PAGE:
Paul faced threats to his life daily for his witness to Jesus Christ (cf. 1 Corinthians 15:30-31). This seems clearly to be what he meant by "the dying of Jesus." There are three other ways that the New Testament associates us with Jesus’ death, but these are not in view here. They are our identification with His death in baptism (Romans 6:3-5), our daily mortification of the flesh (Galatians 5:24), and our physical debilitation as we serve Christ.
Paradoxically the death and the life of Jesus were simultaneously obvious in Paul’s experience (cf. 2 Corinthians 1:4-5). Though living, Paul was always in danger of dying because enemies of Jesus rejected him and tried to kill him. However even though his body was in the process of aging and dying God kept giving him life, as He provided resurrection life to Jesus, so Paul could continue to serve Him.
There is another paradox. While Christ’s ministers suffer because of their testimony for the Savior, those to whom they minister experience new and greater spiritual life because of those ministers’ faithfulness (cf. 2 Corinthians 1:3-7). The more faithful Paul and his companions remained to God’s will the more they suffered and the more the Corinthians prospered spiritually.
Why did Paul continue to serve God faithfully even though it meant suffering for him? First, Paul believed, as the psalmist did, that inner conviction about the truth must result in outward confession of that truth (cf. 1 Corinthians 9:16). Paul quoted the Septuagint translation of the Psalms, which represents the spirit of the original Hebrew here. The psalmist also spoke from a context of deliverance from suffering. He had trusted in God, and God had vindicated him (Psalms 115:1-11). Therefore he expressed his devotion to the Lord (Psalms 115:12-18).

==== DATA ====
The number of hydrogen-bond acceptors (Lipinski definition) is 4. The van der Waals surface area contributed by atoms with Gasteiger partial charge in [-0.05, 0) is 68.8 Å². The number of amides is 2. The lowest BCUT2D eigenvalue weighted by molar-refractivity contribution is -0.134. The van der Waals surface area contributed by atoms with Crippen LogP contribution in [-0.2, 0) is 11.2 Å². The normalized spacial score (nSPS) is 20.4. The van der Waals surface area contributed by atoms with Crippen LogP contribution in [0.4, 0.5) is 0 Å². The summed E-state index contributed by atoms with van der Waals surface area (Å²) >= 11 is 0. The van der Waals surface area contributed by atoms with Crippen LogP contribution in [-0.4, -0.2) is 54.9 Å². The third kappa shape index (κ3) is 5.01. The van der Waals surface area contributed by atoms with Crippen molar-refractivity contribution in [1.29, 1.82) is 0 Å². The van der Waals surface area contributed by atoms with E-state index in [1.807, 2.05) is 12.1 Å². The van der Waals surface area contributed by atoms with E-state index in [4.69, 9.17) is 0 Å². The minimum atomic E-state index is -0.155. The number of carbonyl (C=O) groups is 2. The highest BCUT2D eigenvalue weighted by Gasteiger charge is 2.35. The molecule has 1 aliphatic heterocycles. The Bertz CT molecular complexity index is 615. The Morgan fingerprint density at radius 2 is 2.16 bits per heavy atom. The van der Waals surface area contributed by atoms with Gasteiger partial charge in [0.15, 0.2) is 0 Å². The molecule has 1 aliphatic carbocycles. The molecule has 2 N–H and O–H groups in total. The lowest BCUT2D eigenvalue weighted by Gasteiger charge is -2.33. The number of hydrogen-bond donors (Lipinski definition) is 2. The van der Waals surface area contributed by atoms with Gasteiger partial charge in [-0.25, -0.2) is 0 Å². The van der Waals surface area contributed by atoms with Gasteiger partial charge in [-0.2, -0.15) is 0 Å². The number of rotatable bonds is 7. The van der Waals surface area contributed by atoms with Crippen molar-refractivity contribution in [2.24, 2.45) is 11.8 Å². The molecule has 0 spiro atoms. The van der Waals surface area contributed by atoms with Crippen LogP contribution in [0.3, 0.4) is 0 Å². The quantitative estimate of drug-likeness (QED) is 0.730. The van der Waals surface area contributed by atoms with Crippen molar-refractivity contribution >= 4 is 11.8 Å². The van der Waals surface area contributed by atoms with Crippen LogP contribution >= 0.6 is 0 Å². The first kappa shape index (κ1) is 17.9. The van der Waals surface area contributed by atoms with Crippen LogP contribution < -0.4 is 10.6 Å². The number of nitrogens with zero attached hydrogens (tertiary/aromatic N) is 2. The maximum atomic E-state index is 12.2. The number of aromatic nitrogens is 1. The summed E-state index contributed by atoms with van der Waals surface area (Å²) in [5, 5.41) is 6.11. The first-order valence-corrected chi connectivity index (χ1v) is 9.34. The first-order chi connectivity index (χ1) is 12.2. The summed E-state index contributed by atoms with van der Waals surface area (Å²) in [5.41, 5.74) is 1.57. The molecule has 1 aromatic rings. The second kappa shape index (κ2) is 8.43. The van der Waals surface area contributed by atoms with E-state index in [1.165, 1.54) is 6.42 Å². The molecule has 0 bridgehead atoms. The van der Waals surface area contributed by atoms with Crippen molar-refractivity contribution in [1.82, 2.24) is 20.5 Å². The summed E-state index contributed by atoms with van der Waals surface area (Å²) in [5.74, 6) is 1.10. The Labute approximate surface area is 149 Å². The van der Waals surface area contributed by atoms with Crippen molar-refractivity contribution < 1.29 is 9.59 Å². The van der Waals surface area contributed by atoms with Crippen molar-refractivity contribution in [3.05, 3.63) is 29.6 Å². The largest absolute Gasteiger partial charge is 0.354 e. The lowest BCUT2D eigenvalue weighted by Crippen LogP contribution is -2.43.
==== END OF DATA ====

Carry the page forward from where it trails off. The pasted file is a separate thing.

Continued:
Second, Paul believed that physical death was not the end of existence but that the power of God presently at work in him would continue working in him after death. When the apostle could serve God no longer due to death, God’s power would raise him from the dead. The resurrection of Jesus guarantees the resurrection of believers in Jesus (1 Corinthians 15:23). God’s power would unite Paul with his readers whom God would also resurrect (cf. Ephesians 5:27; Colossians 1:22; 1 Thessalonians 4:14). Paul’s reference to reunion with the Corinthians in heaven probably implies his genuine love for them.
This concluding statement also reflects the apostle’s sincere desire for the Corinthians’ welfare. All Paul had been experiencing would result in the Corinthians’ good and God’s glory. He gladly endured suffering for the gospel in view of this prospect. Paul had brought God’s grace to Corinth, and now the Corinthians were taking that grace to other people in other places. Gratitude is always the proper response to God’s grace.
"As God’s grace expanded in their hearts and through them reached ever-increasing numbers, so too, the volume of thanksgiving to God for the receipt of illumination (cf. 2 Corinthians 4:6) would increase and promote the glory of God." [Note: Harris, p. 344.]